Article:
Gov. Schwarzenegger's proposed 2007-08 budget for California contains good news for the state's 109 community colleges, especially College of the Canyons.
The budget contains increases in a number of key areas that will allow the colleges to serve more students, and while community college revenues will increase under the governor's plan, student enrollment fees will remain the same. The current rate is $20 per unit, which is a $6-per-unit decrease that took effect Jan. 1.
"The governor has consistently demonstrated his support for California's community colleges, and this proposed budget reaffirms his belief in the important work we do for students and businesses in the economic development of the state," said Dr. Dianne Van Hook, superintendent-president of College of the Canyons.
The budget includes a 2 percent increase in funding for enrollment growth at all 109 community college campuses statewide. This funding will enable colleges to serve more students by adding classes and providing additional services. Early estimates indicate College of the Canyons could receive about $2.8 million of the $109.1 million available statewide. This is particularly good news for College of the Canyons, which was recently named the fastest-growing community college in the nation by Community College Weekly. While more than half of the 72 community college districts in the state are in a mode of declining enrollment, College of the Canyons is on the move and leading the pack in meeting the needs of the community it serves.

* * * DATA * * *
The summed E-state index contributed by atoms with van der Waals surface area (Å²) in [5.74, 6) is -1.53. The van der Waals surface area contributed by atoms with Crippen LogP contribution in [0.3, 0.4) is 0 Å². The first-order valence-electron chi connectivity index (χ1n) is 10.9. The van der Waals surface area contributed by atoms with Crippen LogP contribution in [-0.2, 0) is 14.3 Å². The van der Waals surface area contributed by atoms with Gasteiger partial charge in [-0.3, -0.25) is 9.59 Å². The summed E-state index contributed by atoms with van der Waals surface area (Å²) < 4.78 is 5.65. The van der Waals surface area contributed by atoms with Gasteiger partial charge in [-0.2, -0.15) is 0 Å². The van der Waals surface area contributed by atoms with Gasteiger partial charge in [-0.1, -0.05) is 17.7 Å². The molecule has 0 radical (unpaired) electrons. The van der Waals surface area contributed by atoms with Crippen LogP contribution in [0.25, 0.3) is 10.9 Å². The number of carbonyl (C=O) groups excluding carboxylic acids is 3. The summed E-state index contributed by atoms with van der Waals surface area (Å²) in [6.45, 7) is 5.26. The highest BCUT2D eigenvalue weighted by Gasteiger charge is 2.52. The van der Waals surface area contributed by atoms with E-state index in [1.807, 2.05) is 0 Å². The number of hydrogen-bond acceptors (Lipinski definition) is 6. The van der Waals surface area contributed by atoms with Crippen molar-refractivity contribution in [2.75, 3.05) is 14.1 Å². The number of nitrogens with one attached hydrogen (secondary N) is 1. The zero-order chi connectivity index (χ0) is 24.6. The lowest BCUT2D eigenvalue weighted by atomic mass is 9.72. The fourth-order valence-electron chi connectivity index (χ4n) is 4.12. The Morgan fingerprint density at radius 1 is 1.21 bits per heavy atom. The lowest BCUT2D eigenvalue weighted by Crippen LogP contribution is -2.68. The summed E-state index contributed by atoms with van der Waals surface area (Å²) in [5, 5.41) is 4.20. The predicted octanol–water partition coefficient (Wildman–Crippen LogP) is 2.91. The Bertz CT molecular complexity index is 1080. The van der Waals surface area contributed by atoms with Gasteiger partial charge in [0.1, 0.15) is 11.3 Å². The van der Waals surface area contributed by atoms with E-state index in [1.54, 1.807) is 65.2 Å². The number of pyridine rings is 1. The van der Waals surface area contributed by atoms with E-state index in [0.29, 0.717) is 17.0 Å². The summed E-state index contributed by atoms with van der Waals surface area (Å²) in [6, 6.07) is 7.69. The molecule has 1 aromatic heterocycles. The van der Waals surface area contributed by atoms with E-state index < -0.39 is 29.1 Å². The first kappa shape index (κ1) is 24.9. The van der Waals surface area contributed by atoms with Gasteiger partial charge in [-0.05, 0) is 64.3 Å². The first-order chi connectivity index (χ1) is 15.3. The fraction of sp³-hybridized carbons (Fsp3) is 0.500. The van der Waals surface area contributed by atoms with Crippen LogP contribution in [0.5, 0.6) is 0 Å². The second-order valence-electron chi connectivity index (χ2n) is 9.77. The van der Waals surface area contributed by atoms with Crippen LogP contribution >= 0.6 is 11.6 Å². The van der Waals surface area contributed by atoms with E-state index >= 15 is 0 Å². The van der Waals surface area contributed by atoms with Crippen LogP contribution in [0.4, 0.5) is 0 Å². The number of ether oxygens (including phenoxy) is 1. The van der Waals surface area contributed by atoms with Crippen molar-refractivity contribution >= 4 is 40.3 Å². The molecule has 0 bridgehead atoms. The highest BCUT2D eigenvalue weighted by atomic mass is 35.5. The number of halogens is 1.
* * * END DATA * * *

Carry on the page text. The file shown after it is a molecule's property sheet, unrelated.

As well, the governor's proposed 4.04 percent cost-of-living adjustment (COLA) recognizes the quickly inflating costs for the colleges to operate while maintaining high quality classroom instruction and student services. The proposed COLA could mean an additional $2.4 million in funding for College of the Canyons in the 2007-08 fiscal year.
The governor's January budget is considered a starting point for budget deliberations in Sacramento. It will be adjusted after tax receipts are collected in April, and the governor will make changes when he releases the May Revise. The budget will then be debated in the Assembly and Senate.
"We are optimistic that the Legislature will recognize the importance of the priorities outlined in the governor's budget and approve the funding levels as proposed when they vote on the budget later this year," Van Hook said.